Private Foyle’s Battlefield 3 Multiplayer Impressions

Battlefield 3 - at least the 5th game in the Baattlefield seriesIt’s here!  Battlefield 3 has arrived and after finally being dispatched far too late by my chosen online retailer I’m at last able to get my hands on the game.  I’ve played some of the singleplayer and I’ve been pleasantly surprised.  It’s taken hefty inspiration from Modern Warfare, and is painfully linear for much of the campaign, but the level of detail in every aspect of graphics, dialogue, sound and the sheer spectacle of some of the set pieces probably set it a notch higher than its inspiration.

I’m not going to go in depth about the singleplayer, though.  There’s already a million reviews out there for it and all of them will tell you one thing, if you weren’t already expecting it: you shouldn’t buy this game just for the singleplayer.  Battlefield has always been about the multiplayer and that’s where we’re going to be taking a good look today.  I say ‘we’ because I’ve drafted in a comrade and online alias of mine to give us a frontline perspective of his very first deployment into the 3rd Battlefield.  His name is Private Foyle and he’s a veteran of every single Battlefield (except the first Bad Company game), and even got to spend many hours on the Battlefield 3 Beta.  What he hasn’t learned through years of walking into lines of cross-fire, over-cooking grenades and trying to stab tanks to death with a rifle butt just isn’t worth knowing.  What he’s going to do is run through a round or 2 of some of the new maps and describe his experience as he goes, hopefully giving us an impression of the game and the maps as he does so.  So without further delay, lets try and patch him through.

Private Foyle, can you read me?

<over radio static> Yep, roger, I can here you.

Great.  Private, what’s the sit-rep?

Err, the err, the what what?

The situation report!  What’s happening there, what can you see?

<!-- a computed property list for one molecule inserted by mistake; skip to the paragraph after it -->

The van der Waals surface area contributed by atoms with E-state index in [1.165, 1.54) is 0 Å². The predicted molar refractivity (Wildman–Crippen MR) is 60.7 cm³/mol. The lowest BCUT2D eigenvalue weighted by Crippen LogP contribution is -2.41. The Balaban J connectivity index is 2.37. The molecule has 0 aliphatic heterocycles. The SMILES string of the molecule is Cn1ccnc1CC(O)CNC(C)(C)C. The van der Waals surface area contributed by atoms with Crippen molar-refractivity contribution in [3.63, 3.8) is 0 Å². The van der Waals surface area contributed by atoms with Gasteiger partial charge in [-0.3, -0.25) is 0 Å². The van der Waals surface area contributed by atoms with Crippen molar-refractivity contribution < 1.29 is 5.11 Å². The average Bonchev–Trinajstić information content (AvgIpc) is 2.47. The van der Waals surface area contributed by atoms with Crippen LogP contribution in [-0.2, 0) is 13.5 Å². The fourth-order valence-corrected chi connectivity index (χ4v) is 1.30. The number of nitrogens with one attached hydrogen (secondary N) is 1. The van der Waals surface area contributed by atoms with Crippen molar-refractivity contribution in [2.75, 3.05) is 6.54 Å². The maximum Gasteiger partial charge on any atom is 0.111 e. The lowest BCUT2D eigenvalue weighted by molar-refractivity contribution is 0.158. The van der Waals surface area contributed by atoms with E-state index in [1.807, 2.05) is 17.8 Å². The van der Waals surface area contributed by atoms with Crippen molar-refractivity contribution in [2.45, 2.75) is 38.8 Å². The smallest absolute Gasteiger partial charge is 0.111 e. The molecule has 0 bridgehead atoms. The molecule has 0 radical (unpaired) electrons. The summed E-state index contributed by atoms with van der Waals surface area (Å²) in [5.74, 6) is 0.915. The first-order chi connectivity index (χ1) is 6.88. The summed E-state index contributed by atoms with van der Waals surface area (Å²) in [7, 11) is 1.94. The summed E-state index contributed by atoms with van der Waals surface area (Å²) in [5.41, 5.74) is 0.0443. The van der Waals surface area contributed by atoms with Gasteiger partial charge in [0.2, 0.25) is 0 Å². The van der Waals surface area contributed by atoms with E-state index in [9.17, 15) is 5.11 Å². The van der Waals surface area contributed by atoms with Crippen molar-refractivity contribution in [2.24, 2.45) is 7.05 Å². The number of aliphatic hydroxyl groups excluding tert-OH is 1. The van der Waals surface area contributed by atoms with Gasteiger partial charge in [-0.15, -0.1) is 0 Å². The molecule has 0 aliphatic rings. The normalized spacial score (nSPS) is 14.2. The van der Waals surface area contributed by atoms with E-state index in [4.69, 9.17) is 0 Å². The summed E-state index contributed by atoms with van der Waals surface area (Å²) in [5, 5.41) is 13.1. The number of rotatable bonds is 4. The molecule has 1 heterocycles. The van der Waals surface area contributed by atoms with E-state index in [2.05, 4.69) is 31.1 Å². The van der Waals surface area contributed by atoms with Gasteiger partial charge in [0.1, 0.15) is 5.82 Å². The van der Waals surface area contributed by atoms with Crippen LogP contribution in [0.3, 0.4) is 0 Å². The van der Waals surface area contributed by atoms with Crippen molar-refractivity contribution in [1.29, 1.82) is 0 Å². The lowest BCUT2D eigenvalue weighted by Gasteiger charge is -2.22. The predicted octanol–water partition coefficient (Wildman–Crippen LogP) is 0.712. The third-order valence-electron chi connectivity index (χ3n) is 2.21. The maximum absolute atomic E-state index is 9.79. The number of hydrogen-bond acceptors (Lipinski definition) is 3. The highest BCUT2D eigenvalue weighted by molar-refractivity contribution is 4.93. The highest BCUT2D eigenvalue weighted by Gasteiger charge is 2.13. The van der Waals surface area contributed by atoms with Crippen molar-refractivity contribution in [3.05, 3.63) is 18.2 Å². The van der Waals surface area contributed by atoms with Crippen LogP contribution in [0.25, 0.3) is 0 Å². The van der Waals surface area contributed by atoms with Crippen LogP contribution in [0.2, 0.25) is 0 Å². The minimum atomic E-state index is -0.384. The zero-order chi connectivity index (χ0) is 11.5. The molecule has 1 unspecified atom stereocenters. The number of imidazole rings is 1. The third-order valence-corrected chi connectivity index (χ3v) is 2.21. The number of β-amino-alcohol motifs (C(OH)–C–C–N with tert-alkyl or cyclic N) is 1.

Oh, right!  Well, I’ve been deployed high in the…in some mountains.  There’s alpine vistas everywhere I look.  Lot of dust.  Lens flare.  We appear to be fighting for a tunnel, that cuts through one of the mountain ridges, linking one valley full of mining machinery with another valley…also full of mining machinery. 

What’s the tactical sense in capturing that?

Err, none that I can see, but we don’t get paid to ask questions.

No, you don’t get paid at all.

Well, quite.  Right.  There’s 3 flags to capture.  One at each end of the tunnel, out in the open, and one in the middle.  There’s a tank here, and ooh, a helicopter!

What’s the plan of action?

Err, probably get in the helicopter before anyone else and see if I can work out how to fly it. 

And if that fails?

Um, probably just shoot some guys.

Ok great.  Take it away Private Foyle:

Damavand Peak - In Conquest mode there is no peak


Right, the games begun!  Where to spawn?  Deployment area or…inside the scout helicopter?  Helicopter obviously!  Hmm, how do you fly these things?  WASD controls throttle and rudder, that’s fine, but using the mouse to steer and pitch is insanely inaccurate.  No time to perfect this, though, let’s just find the enemy!  I hit the throttle hard and climb up over the ridge leaving my team mates to charge down the tunnel.  Reaching the peak of the ridge I tilt the craft forwards to reveal the enemy deployment area and their already captured flag at the other entrance to the tunnel. Holding the forward tilt so I can aim the guns at their flag (no idea if there’s anyone there to be hit but it’s a good place to start) I charge down the mountain side machine guns blasting and….. POOFSH!  I blow up over the enemy deployment area.  Approximately 10 seconds into game.  I’ve lost the team’s only helicopter.  I have no kills.  Damn.

Respawning at the central control point my more sensible teammates have captured I find a handy crate to hide behind and try and pick people off.  This is going well, much less laggy than the Beta, although this is a 32 player map.  Reach my first rank up just crouching behind this crate and blamming opponents silly enough to come charging up the tunnel!  Easy!  Until… AIEEE!  A tank!  Throw my only grenade vainly at its tracks and run into the nearest cover: a concrete doorway.  Where does this go?  Oooh, a really tight pedestrian tunnel running parallel to the main one.  I wonder if I can reach the opponents flag from here?  Take 10 paces before meeting a tidal wave of enemy fire coming the other way.  I’m not the only one with that idea then!  No where to hide in the narrow corridor = dead.